CYP Now asked seven leading early years and children’s organisations what their three main policy priorities would be ahead of next year’s general election, with increased government investment in the sector ranked top of the list.
The organisations, Barnardo’s, the Family and Childcare Trust, the National Day Nurseries Association (NDNA), the Pre-school Learning Alliance, the Professional Association for Childcare and Early Years (Pacey), and the think-tanks Bright Blue and the Resolution Foundation, said greater investment in the early years could be crucial to improving outcomes for young children.
The top five key issues selected by the organisations also include the need for increased investment in the training and continued professional development of childcare professionals.
Liz Bayram, chief executive of the Professional Association for Childcare and Early Years (Pacey), said the incoming parliament needs to focus on supporting the professional development of all practitioners in a bid to improve the quality of care available for young children.
She said: “We need a childcare workforce programme that offers support to existing childcare professionals as well as new entrants to the profession.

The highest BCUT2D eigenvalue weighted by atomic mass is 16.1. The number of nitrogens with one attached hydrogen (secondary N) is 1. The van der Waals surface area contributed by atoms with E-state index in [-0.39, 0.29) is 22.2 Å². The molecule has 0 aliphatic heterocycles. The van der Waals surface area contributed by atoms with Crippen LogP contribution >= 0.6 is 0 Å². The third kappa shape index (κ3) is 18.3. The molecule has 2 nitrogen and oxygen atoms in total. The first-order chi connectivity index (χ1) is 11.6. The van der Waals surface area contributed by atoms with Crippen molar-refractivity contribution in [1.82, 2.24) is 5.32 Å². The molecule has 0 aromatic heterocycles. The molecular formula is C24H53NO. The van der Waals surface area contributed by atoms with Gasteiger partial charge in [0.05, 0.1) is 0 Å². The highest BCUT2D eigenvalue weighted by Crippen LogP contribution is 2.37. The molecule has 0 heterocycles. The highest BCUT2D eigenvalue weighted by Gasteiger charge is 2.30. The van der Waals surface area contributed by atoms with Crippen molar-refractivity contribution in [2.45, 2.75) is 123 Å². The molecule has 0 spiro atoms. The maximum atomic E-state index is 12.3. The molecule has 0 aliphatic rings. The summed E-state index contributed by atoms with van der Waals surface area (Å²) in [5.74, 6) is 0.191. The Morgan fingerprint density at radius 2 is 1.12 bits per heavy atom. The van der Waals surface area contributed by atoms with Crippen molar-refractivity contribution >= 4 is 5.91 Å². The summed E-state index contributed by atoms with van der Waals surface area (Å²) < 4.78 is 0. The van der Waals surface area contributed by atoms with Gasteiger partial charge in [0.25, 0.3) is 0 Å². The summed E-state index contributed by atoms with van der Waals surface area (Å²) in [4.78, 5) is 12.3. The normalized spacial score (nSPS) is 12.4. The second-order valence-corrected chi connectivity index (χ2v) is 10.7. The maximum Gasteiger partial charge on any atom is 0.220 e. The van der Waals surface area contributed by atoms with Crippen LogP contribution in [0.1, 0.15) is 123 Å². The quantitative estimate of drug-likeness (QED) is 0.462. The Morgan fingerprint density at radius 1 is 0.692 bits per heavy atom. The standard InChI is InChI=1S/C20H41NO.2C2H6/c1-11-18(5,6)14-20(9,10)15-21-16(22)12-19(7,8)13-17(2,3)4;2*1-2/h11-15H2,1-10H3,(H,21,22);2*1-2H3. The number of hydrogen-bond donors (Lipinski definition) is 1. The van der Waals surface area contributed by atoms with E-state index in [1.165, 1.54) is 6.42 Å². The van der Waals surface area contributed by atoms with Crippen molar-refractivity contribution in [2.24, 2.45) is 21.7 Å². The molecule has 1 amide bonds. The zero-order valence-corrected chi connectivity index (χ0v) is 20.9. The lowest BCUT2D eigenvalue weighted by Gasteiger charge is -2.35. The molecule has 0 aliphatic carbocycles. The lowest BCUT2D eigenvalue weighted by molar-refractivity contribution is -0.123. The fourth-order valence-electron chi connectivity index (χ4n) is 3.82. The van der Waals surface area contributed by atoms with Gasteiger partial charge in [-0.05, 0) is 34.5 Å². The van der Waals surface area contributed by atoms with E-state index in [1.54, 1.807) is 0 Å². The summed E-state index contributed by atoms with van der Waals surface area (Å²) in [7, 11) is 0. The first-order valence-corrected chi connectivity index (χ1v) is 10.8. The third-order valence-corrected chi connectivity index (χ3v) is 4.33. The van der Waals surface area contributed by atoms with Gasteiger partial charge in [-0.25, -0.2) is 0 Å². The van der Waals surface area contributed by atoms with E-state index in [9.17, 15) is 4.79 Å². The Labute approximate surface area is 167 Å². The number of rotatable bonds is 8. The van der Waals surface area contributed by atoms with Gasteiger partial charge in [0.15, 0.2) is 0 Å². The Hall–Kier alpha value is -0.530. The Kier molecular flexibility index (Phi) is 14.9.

“While it’s important to attract high-quality graduates to the sector, we shouldn’t forget the need to offer increased support for those already working as childcare practitioners.”
Several of the organisations also said that extending the offer of free childcare to more disadvantaged two-, three- and four-year-olds should be a priority for the next government, along with a long-term strategy on which policy proposals can be judged.
The organisations also said that the next government should work with more employers to support flexible working for parents.
Commenting on the sector’s responses, Professor Cathy Nutbrown, head of the school of education at the University of Sheffield, said: “Few, I think, would disagree that it is the children who are the key focus in all decisions about policy in early childhood education and care.
“Whatever is done, however decisions are made, the central concern should be the impact on babies, toddlers and young children. So, all policy should ultimately be aimed at achieving excellent provision for children and their families.
“If we agree on that guiding principle, then the next questions are about how we achieve such excellence.”
The NDNA has now launched its Childcare Challenge, which calls on the government to implement its three key policy changes.
To read more about the sector’s childcare policy priorities, see the new issue of CYP Now or click here.